The big name on the new comics series Faithless is writer Brian Azzarello, but it’s artist and colorist Maria Llovet who has really blown readers away with her style and aesthetic choices, her sense of fashion and her use of color. Her approach has helped to define and shape the book in the way that a good artist and a good collaboration should be able to do.
Llovet has written and drawn a number of books that were published in Spain, including Eros/Psyche, Porcelain, Heartbeat and Insecto. She also drew There’s Nothing There, which was written by Patrick Kindlon and published in the U.S. Spending some time on her website and social media, it’s clear that Llovet is a busy and inventive artist with an agile mind. She was kind enough to take the time to answer a few questions by email about Faithless, another book coming out in the U.S. later this year and how she works.
Please note this interview includes preview art containing nudity that is NSFW or for kids.
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The illustrator and cartoonist discusses her debut graphic novel, ‘Cannonball,’ from Uncivilized Books.
Kelsey Wroten is an illustrator and cartoonist who’s made an impact with her comics like Crimes and her illustrations, which seemed to have appeared almost everywhere in the past few years, from The New Yorker to Vice to Lucky Peach and elsewhere.
Her debut graphic novel is Cannonball, which was just released by Uncivilized Press. The book is the story of Caroline Bertram, a young writer who struggles with failure and goes on to have an even greater struggle with success. The book is more than simply a great character study, but throughout the book, Wroten is also illustrating in very different styles, the stories that Caroline is writing. In the final chapter of the book the story comes to a head not through text, but by utilizing the art as the real world and the world of her novel come crashing together in a striking way.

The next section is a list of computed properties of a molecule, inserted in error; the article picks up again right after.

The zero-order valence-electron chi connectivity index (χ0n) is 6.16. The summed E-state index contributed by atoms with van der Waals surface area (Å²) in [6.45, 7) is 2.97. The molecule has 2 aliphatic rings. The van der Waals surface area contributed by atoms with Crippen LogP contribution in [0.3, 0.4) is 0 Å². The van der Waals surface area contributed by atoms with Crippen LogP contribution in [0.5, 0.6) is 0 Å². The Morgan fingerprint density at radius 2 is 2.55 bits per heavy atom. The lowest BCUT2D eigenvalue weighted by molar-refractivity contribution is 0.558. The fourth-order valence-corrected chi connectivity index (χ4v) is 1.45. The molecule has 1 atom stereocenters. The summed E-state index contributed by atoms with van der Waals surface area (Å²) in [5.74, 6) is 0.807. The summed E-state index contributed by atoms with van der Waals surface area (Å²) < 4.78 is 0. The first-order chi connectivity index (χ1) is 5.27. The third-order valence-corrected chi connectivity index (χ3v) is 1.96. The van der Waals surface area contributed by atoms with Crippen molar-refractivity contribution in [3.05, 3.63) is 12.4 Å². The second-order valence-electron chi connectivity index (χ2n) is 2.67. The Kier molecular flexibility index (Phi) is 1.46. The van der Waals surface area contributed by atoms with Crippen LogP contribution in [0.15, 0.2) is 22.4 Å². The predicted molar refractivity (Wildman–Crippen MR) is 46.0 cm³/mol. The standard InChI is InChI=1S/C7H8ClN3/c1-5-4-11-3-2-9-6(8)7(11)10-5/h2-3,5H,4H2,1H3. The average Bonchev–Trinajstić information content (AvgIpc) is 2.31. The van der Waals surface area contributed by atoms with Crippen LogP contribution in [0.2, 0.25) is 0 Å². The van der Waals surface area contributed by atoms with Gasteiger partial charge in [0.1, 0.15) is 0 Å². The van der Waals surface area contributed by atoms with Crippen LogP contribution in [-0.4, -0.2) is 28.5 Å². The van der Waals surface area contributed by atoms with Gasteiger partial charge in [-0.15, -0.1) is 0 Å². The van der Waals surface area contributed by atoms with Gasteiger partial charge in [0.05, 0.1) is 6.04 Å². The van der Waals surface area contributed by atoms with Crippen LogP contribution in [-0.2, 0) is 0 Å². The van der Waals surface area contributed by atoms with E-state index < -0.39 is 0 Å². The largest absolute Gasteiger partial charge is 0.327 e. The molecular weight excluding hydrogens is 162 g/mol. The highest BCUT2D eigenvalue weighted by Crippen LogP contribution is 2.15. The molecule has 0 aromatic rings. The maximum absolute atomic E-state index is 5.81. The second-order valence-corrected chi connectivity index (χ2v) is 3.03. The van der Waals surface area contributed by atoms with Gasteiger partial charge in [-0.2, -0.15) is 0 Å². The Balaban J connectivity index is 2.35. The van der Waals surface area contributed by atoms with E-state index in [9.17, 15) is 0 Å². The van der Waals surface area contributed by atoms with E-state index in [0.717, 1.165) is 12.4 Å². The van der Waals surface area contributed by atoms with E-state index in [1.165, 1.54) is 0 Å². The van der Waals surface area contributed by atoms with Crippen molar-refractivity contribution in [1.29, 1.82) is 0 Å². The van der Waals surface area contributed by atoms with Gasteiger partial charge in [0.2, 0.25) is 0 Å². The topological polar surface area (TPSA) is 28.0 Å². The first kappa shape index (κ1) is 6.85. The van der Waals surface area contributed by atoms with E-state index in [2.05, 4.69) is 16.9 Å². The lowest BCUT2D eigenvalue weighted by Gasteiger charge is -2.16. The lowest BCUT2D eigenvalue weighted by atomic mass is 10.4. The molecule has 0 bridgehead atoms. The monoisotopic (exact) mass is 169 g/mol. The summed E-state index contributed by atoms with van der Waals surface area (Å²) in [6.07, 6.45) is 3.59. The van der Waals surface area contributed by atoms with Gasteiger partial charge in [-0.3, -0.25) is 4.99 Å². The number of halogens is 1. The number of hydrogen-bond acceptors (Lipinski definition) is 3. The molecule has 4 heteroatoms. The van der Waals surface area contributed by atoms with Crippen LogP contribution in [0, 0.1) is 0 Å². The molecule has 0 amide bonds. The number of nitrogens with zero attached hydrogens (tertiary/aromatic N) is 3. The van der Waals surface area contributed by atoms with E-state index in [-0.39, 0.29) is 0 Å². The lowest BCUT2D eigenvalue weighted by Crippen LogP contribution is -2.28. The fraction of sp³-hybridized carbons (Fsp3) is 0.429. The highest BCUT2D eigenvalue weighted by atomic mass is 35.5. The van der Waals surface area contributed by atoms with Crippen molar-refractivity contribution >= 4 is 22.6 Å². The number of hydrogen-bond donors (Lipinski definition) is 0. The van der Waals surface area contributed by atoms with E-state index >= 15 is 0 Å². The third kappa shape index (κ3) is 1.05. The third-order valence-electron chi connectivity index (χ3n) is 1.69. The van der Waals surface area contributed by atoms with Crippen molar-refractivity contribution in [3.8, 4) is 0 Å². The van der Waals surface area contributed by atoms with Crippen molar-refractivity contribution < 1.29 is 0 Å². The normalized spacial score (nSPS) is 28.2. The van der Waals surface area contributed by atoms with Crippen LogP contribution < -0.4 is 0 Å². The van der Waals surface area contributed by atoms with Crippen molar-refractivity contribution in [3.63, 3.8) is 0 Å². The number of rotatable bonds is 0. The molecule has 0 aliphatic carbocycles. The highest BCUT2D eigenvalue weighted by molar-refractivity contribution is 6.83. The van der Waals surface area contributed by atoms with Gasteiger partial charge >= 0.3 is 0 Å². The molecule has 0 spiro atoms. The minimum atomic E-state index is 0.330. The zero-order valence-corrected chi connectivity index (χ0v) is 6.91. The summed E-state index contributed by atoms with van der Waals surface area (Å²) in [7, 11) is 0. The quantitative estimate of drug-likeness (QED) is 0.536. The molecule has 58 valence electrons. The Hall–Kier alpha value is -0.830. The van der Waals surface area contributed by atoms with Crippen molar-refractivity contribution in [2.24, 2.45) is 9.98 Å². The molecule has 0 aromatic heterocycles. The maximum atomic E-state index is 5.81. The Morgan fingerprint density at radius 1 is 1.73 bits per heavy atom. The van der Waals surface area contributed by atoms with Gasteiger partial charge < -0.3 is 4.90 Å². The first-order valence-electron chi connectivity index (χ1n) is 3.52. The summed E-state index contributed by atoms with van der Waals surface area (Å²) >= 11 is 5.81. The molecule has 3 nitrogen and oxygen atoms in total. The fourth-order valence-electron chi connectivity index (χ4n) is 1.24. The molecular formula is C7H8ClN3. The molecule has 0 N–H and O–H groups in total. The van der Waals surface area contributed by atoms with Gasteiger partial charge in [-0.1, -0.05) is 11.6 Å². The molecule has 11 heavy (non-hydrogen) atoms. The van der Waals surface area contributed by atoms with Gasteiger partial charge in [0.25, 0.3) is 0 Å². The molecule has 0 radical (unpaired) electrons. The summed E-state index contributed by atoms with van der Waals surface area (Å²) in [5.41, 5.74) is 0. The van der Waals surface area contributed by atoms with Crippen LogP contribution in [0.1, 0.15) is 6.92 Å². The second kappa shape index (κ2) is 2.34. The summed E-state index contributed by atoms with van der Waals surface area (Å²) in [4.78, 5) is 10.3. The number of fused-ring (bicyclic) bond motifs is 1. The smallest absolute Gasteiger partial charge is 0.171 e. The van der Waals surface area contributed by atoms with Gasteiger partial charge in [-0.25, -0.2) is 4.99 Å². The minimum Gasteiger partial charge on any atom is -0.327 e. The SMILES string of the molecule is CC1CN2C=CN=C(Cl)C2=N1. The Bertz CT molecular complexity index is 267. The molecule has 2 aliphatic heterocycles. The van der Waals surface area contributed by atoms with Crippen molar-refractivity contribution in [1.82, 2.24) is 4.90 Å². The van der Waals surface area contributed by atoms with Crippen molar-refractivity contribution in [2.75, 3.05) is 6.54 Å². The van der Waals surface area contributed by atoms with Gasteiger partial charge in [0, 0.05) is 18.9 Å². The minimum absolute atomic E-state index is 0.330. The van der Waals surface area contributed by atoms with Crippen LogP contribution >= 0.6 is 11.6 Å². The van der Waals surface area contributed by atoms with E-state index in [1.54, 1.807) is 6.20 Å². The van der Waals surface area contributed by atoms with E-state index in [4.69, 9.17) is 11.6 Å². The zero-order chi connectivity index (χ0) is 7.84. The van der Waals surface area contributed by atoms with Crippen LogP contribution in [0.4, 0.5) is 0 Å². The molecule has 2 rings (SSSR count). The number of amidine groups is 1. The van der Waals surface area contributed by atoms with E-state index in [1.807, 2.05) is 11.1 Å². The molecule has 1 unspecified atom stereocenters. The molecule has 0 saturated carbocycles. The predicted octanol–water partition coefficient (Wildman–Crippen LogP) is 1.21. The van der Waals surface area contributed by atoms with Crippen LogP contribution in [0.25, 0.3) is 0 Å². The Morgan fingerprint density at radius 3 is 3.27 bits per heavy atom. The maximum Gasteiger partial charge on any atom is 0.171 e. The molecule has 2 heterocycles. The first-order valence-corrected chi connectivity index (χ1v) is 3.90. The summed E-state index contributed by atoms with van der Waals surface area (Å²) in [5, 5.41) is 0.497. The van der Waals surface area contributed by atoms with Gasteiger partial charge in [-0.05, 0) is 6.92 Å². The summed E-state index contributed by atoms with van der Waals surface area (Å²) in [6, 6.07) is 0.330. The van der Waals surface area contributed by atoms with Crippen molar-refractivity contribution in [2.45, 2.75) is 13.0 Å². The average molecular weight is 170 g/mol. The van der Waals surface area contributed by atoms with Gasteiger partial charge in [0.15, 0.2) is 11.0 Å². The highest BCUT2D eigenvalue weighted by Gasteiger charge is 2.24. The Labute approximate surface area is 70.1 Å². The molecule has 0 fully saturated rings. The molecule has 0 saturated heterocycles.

It’s a brilliant debut, and I was thrilled to have the opportunity to speak with Wroten about writing complicated characters, structure, and color – as Avril Lavigne played in the background.
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The creator of ‘The Hookah Girl and Other Two Stories’ discusses her latest project, ‘A Voyage to Panjikant.’
Marguerite Dabaie is a cartoonist perhaps best known for The Hookah Girl and Other Two Stories, which was first self-published in two volumes before collected last year in a new edition by Rosarium Publishing. With Tom Hart, Dabaie made the sadly short-lived comic strip Ali’s House, which is available now on gocomics.com. She’s been a contributor to The Nib, The Believer, Electronic Intifada and many other publications, but her current project is the graphic novel A Voyage to Panjikant.
She is also the co-host and co-founder of Pete’s Mini Zine Fest, which will be held again in July in Williamsburg, Brooklyn. I’ve long been an admirer of Dabaie’s work, and we recently spoke about her work, research and how she thinks about comics.